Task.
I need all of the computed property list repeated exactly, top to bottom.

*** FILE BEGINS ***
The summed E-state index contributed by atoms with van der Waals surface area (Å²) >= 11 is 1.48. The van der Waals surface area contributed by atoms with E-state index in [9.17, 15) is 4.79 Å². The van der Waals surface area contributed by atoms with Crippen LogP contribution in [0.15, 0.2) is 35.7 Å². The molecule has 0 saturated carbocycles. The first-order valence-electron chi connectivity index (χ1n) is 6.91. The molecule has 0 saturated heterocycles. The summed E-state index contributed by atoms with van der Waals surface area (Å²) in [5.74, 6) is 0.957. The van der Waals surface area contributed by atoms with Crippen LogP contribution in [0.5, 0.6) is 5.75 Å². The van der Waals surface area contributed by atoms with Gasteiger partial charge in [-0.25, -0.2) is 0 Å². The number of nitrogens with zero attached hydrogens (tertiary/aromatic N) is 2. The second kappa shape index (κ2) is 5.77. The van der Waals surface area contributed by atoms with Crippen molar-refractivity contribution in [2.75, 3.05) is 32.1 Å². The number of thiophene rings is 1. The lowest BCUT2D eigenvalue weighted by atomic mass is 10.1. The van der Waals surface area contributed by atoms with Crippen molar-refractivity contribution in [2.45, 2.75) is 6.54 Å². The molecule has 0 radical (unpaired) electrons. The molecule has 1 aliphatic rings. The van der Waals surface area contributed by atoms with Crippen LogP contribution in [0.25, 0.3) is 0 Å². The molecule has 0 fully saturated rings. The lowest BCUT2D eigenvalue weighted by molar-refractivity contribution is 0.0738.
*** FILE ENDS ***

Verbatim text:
The summed E-state index contributed by atoms with van der Waals surface area (Å²) >= 11 is 1.48. The van der Waals surface area contributed by atoms with E-state index in [9.17, 15) is 4.79 Å². The van der Waals surface area contributed by atoms with Crippen LogP contribution in [0.15, 0.2) is 35.7 Å². The molecule has 0 saturated carbocycles. The first-order valence-electron chi connectivity index (χ1n) is 6.91. The molecule has 0 saturated heterocycles. The summed E-state index contributed by atoms with van der Waals surface area (Å²) in [5.74, 6) is 0.957. The van der Waals surface area contributed by atoms with Crippen LogP contribution in [0.5, 0.6) is 5.75 Å². The van der Waals surface area contributed by atoms with Gasteiger partial charge in [-0.25, -0.2) is 0 Å². The number of nitrogens with zero attached hydrogens (tertiary/aromatic N) is 2. The second kappa shape index (κ2) is 5.77. The van der Waals surface area contributed by atoms with Crippen molar-refractivity contribution in [2.75, 3.05) is 32.1 Å². The number of thiophene rings is 1. The lowest BCUT2D eigenvalue weighted by atomic mass is 10.1. The van der Waals surface area contributed by atoms with Crippen molar-refractivity contribution in [2.45, 2.75) is 6.54 Å². The molecule has 0 radical (unpaired) electrons. The molecule has 1 aliphatic rings. The van der Waals surface area contributed by atoms with Crippen LogP contribution in [0.25, 0.3) is 0 Å². The molecule has 0 fully saturated rings. The lowest BCUT2D eigenvalue weighted by molar-refractivity contribution is 0.0738.